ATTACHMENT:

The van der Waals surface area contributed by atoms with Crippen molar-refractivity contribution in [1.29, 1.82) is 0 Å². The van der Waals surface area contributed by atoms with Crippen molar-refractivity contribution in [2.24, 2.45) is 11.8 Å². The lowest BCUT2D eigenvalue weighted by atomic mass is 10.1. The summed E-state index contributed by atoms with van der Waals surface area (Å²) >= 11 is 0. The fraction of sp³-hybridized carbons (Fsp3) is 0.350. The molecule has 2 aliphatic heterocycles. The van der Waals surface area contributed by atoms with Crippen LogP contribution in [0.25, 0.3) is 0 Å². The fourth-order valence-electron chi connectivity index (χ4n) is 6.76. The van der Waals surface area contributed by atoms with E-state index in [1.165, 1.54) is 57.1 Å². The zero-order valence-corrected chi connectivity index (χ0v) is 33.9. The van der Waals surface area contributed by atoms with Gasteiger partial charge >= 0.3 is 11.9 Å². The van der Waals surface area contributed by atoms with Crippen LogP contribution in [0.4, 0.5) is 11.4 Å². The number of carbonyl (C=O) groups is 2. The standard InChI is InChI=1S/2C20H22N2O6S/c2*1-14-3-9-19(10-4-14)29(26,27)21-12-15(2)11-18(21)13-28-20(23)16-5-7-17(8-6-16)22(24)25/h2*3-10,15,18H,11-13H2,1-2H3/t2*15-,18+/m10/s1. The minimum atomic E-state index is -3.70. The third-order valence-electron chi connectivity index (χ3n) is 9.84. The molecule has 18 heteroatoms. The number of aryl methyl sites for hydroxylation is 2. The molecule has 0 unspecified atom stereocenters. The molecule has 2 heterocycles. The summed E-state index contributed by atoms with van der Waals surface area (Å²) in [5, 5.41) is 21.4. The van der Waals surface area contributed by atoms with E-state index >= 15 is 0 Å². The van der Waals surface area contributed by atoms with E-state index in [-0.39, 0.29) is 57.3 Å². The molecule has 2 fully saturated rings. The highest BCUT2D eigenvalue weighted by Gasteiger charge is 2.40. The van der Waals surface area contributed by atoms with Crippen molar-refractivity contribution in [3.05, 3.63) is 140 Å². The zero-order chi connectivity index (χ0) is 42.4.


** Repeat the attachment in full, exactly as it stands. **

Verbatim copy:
The van der Waals surface area contributed by atoms with Crippen molar-refractivity contribution in [1.29, 1.82) is 0 Å². The van der Waals surface area contributed by atoms with Crippen molar-refractivity contribution in [2.24, 2.45) is 11.8 Å². The lowest BCUT2D eigenvalue weighted by atomic mass is 10.1. The summed E-state index contributed by atoms with van der Waals surface area (Å²) >= 11 is 0. The fraction of sp³-hybridized carbons (Fsp3) is 0.350. The molecule has 2 aliphatic heterocycles. The van der Waals surface area contributed by atoms with Crippen LogP contribution in [0.25, 0.3) is 0 Å². The fourth-order valence-electron chi connectivity index (χ4n) is 6.76. The van der Waals surface area contributed by atoms with E-state index in [1.165, 1.54) is 57.1 Å². The zero-order valence-corrected chi connectivity index (χ0v) is 33.9. The van der Waals surface area contributed by atoms with Gasteiger partial charge >= 0.3 is 11.9 Å². The van der Waals surface area contributed by atoms with Crippen LogP contribution in [0.4, 0.5) is 11.4 Å². The number of carbonyl (C=O) groups is 2. The standard InChI is InChI=1S/2C20H22N2O6S/c2*1-14-3-9-19(10-4-14)29(26,27)21-12-15(2)11-18(21)13-28-20(23)16-5-7-17(8-6-16)22(24)25/h2*3-10,15,18H,11-13H2,1-2H3/t2*15-,18+/m10/s1. The minimum atomic E-state index is -3.70. The third-order valence-electron chi connectivity index (χ3n) is 9.84. The molecule has 18 heteroatoms. The number of aryl methyl sites for hydroxylation is 2. The molecule has 0 unspecified atom stereocenters. The molecule has 2 heterocycles. The summed E-state index contributed by atoms with van der Waals surface area (Å²) in [5, 5.41) is 21.4. The van der Waals surface area contributed by atoms with E-state index >= 15 is 0 Å². The van der Waals surface area contributed by atoms with E-state index in [-0.39, 0.29) is 57.3 Å². The molecule has 2 fully saturated rings. The highest BCUT2D eigenvalue weighted by Gasteiger charge is 2.40. The van der Waals surface area contributed by atoms with Crippen molar-refractivity contribution in [3.05, 3.63) is 140 Å². The zero-order chi connectivity index (χ0) is 42.4.